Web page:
NOT the Venus de Milo
The actual Venus de Milo
Personally, I found the non-Venus de Milo to be more impressive than the actual one, but that's just me. Next on our list of stops was Sainte Chapelle. The stained glass windows were amazing. They were in the middle of a glass restoration project where they were essentially cleaning the stained glass with Q-tips. Obviously not the fastest method, but arguably the most effective. The difference between the restored glass and the non-restored glass was incredible.
After warming up in a sidewalk cafe with tea and coffee, with a side dose of people-watching, we finished off the day with what turned out to be our favorite meal in Paris. We planned on going to a falafel place in the Marais for dinner, but a very nice Parisien recommended this organic restaurant in the same area. Of course right now the restaurant name eludes me, but the food was INCREDIBLE. It was all relatively local and fresh. I got the roasted vegetable dish, thinking that it was a safe dish (it was) but it would probably be boring (totally wasn't). I savored every bite of it, and proceeded to think about that dinner for the rest of the trip (until our next great meal in Nice, and then my tomato discovery in Italy...). The walk back to the hotel after dinner gave us a chance to see the city all lit up.
The weather was feeling generous (or maybe just pity for us) on our third day in Paris - we actually saw the sun, there was no rain, and I wasn't freezing cold. We had another amazing meal in the Marais - this time at a really popular falafel place. And, like always, the messiest food is often the best food. Fortunately, I managed not to spill any sauce on myself as I devoured it. Since Mark and I were already in the Marais, we decided to visit the Jewish History museum. It's this little museum hidden away among the side streets and it wasn't crowded at all - I can't say how nice it was to visit a museum where you're not competing with fifty other camera-wielding tourists to look at an exhibit. And this is the first museum I've visited where the focus of Jewish history was not sharply zoomed in on the Holocaust - it talked about it, yes, but it also had exhibits on many of the customs, traditions, and Jewish history worldwide.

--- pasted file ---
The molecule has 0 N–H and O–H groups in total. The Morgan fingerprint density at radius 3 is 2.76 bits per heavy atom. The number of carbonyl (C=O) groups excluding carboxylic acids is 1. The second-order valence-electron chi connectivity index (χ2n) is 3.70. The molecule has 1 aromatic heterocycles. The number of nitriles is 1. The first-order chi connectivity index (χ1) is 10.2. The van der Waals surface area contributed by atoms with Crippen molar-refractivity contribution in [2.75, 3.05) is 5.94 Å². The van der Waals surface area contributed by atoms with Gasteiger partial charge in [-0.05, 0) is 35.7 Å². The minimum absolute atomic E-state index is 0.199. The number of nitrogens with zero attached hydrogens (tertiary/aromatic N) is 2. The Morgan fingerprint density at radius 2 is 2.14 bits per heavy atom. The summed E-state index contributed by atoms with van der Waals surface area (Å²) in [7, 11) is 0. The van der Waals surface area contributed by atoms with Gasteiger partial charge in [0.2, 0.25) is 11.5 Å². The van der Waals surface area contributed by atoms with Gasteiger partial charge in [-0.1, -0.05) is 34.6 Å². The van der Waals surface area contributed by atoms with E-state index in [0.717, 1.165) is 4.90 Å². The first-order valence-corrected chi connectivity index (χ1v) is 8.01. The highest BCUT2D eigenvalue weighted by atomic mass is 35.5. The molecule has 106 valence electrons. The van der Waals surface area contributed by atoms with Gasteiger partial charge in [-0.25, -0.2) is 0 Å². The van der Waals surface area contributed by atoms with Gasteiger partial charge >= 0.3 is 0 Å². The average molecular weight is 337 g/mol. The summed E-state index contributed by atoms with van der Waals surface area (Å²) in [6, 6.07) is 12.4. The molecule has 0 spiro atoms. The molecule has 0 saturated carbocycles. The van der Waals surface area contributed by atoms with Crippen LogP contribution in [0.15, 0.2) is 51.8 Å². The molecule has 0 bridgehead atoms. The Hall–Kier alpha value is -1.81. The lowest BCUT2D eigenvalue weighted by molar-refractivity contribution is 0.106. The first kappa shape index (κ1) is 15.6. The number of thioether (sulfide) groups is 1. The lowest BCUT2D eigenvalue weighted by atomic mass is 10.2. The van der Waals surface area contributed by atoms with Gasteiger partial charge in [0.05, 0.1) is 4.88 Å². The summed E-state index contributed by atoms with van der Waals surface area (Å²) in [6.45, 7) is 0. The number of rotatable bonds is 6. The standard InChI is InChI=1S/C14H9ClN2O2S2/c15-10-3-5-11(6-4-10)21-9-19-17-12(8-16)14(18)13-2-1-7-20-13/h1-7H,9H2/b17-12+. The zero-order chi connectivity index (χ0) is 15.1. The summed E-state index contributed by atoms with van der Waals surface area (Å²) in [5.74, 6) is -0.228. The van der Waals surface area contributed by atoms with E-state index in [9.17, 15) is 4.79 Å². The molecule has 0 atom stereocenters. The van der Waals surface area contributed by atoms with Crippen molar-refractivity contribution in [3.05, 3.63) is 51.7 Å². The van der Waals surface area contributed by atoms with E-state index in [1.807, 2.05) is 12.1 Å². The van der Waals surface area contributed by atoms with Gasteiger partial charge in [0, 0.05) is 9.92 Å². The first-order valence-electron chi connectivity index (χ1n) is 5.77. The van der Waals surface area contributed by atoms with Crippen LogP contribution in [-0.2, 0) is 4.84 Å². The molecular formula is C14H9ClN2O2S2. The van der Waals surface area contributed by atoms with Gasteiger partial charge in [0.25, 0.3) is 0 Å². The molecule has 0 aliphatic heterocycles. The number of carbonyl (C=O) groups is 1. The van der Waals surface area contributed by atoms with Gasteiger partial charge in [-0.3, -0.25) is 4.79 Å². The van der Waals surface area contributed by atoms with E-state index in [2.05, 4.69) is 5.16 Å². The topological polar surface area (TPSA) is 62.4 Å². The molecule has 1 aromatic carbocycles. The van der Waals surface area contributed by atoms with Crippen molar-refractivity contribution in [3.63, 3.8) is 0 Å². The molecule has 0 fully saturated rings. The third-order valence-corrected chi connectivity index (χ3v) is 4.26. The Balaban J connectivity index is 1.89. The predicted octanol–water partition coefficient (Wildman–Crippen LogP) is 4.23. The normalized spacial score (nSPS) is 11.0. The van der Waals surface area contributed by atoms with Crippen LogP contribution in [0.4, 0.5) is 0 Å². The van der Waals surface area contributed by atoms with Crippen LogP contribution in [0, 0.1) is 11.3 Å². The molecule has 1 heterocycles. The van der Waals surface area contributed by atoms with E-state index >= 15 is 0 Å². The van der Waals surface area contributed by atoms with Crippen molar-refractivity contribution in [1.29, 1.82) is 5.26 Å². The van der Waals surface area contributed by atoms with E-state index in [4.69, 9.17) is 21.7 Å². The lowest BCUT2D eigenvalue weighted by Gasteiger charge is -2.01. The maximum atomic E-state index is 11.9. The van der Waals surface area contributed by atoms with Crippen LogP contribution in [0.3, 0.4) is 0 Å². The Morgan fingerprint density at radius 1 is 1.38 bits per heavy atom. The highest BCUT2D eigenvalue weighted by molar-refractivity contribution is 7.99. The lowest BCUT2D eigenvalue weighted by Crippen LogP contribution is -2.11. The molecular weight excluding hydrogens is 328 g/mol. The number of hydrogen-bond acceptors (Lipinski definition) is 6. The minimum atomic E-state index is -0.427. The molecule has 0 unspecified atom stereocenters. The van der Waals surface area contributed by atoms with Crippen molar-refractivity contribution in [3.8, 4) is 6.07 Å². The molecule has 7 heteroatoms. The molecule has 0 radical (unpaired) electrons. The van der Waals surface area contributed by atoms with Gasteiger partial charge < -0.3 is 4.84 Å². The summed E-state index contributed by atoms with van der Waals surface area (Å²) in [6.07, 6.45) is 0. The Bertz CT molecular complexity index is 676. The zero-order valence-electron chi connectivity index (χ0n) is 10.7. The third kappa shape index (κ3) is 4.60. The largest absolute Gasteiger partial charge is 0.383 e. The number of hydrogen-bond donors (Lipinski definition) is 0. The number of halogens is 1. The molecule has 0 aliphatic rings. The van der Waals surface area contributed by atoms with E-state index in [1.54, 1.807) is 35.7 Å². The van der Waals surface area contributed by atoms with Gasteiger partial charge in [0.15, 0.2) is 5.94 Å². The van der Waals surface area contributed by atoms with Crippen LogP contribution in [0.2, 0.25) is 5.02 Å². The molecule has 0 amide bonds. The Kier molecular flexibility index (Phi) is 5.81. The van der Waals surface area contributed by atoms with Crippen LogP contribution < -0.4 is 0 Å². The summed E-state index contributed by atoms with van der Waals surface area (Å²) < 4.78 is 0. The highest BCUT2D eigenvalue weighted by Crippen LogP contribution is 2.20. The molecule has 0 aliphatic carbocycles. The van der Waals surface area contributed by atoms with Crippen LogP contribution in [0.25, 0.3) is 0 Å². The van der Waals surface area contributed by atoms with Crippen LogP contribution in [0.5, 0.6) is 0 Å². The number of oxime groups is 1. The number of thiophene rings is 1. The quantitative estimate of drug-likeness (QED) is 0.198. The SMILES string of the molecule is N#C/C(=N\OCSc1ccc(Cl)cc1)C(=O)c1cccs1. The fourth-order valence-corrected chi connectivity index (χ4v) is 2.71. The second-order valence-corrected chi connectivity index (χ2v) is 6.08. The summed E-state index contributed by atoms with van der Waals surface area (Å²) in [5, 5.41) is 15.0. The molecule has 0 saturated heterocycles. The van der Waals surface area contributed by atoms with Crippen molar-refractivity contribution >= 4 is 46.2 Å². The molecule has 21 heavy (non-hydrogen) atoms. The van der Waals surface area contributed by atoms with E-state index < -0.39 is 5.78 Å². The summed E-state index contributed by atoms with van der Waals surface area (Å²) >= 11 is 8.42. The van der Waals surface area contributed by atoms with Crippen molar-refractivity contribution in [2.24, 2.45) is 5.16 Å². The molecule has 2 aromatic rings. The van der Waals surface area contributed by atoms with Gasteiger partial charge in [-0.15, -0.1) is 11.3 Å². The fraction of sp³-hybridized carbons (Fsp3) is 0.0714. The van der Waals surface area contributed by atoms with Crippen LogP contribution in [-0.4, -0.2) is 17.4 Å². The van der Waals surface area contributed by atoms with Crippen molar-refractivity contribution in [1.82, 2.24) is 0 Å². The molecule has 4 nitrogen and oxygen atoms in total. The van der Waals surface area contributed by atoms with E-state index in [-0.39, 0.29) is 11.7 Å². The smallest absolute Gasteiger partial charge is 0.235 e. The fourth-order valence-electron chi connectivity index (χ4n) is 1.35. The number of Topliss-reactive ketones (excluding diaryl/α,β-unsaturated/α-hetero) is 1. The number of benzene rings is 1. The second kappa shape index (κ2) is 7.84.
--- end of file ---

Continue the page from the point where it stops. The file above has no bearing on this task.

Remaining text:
Rather than go out to dinner that night, we decided to get a few fresh baguettes, some salami and cheese, and have a picnic in the courtyard of our hotel. Right around this time the Fete de la Music was getting started and a band had set up just across the street from the hotel, so we had a little music to go along with dinner (granted, all the band seemed to know how to play was "Back in the USSR" - and play it badly - but hey, it was something). We made a sunset trip to the Eiffel Tower - the Metro was packed with people going out to celebrate the Fete de la Musique and the streets were filled with partygoers and an excited energy. There were bands on the streetcorners, live music drifting out of sidewalk cafes, people playing music on their balconies - it was everywhere! There are only two occasions I've seen the French let themselves get a little out of control - the release of the Beaujolais Nouveau in November, and the Fete de la Musique in June. And when we arrived at the Eiffel Tower, there was a live broadcast of the Spain vs. whoever on the Jumbotron. Of all the nights that we had in Paris, this was the one where I was really wishing I didn't have a race coming up in a few days. I would've loved to stay out late, watch the World Cup games, and soak up the music in the streets. But I had to go to bed, especially because we were getting up early to go to Normandy the next morning. So I took some photos of the Eiffel Tower and headed back to the hotel.
Eiffel Tower and World Cup
My father-in-law is tall, but the Eiffel Tower is taller
6 visits to Paris, first jumping photo in front of the Eiffel Tower
The trip to Paris was a success! We packed alot into three days, ate our way through the city, and really enjoyed ourselves. Next was a day trip to Normandy to visit the D-Day beaches.